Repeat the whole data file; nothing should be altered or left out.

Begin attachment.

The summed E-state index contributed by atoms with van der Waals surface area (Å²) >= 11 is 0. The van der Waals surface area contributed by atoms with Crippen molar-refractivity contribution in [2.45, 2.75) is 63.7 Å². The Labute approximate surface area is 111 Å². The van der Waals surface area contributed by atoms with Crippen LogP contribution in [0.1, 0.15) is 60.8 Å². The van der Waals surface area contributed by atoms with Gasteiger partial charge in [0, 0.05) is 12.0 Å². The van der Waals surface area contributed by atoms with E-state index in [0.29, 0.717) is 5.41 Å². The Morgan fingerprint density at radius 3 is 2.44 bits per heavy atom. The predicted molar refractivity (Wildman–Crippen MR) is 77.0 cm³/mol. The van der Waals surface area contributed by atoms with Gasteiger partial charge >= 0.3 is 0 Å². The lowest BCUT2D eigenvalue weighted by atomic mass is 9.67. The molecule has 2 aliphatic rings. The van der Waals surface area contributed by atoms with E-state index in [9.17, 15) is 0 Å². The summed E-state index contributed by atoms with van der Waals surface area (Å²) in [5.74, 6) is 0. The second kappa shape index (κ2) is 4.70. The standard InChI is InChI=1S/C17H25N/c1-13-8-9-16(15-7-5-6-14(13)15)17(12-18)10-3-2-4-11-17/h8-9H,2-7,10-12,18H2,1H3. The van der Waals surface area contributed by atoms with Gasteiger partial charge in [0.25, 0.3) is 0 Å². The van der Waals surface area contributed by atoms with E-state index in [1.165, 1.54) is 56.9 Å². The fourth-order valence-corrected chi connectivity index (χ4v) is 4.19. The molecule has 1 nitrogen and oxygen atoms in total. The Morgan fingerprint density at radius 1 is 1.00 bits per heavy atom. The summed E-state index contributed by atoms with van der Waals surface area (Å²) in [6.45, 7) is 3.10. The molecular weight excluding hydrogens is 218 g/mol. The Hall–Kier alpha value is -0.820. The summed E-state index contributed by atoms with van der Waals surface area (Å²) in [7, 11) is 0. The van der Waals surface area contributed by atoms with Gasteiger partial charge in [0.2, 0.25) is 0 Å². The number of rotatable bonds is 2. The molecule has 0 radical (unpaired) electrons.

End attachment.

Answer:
The summed E-state index contributed by atoms with van der Waals surface area (Å²) >= 11 is 0. The van der Waals surface area contributed by atoms with Crippen molar-refractivity contribution in [2.45, 2.75) is 63.7 Å². The Labute approximate surface area is 111 Å². The van der Waals surface area contributed by atoms with Crippen LogP contribution in [0.1, 0.15) is 60.8 Å². The van der Waals surface area contributed by atoms with Gasteiger partial charge in [0, 0.05) is 12.0 Å². The van der Waals surface area contributed by atoms with E-state index in [0.29, 0.717) is 5.41 Å². The Morgan fingerprint density at radius 3 is 2.44 bits per heavy atom. The predicted molar refractivity (Wildman–Crippen MR) is 77.0 cm³/mol. The van der Waals surface area contributed by atoms with Gasteiger partial charge >= 0.3 is 0 Å². The lowest BCUT2D eigenvalue weighted by atomic mass is 9.67. The molecule has 2 aliphatic rings. The van der Waals surface area contributed by atoms with E-state index in [9.17, 15) is 0 Å². The summed E-state index contributed by atoms with van der Waals surface area (Å²) in [5.74, 6) is 0. The second kappa shape index (κ2) is 4.70. The standard InChI is InChI=1S/C17H25N/c1-13-8-9-16(15-7-5-6-14(13)15)17(12-18)10-3-2-4-11-17/h8-9H,2-7,10-12,18H2,1H3. The van der Waals surface area contributed by atoms with Gasteiger partial charge in [0.25, 0.3) is 0 Å². The van der Waals surface area contributed by atoms with E-state index in [1.165, 1.54) is 56.9 Å². The fourth-order valence-corrected chi connectivity index (χ4v) is 4.19. The molecule has 1 nitrogen and oxygen atoms in total. The Morgan fingerprint density at radius 1 is 1.00 bits per heavy atom. The summed E-state index contributed by atoms with van der Waals surface area (Å²) in [6.45, 7) is 3.10. The molecular weight excluding hydrogens is 218 g/mol. The Hall–Kier alpha value is -0.820. The summed E-state index contributed by atoms with van der Waals surface area (Å²) in [7, 11) is 0. The van der Waals surface area contributed by atoms with Gasteiger partial charge in [0.2, 0.25) is 0 Å². The number of rotatable bonds is 2. The molecule has 0 radical (unpaired) electrons.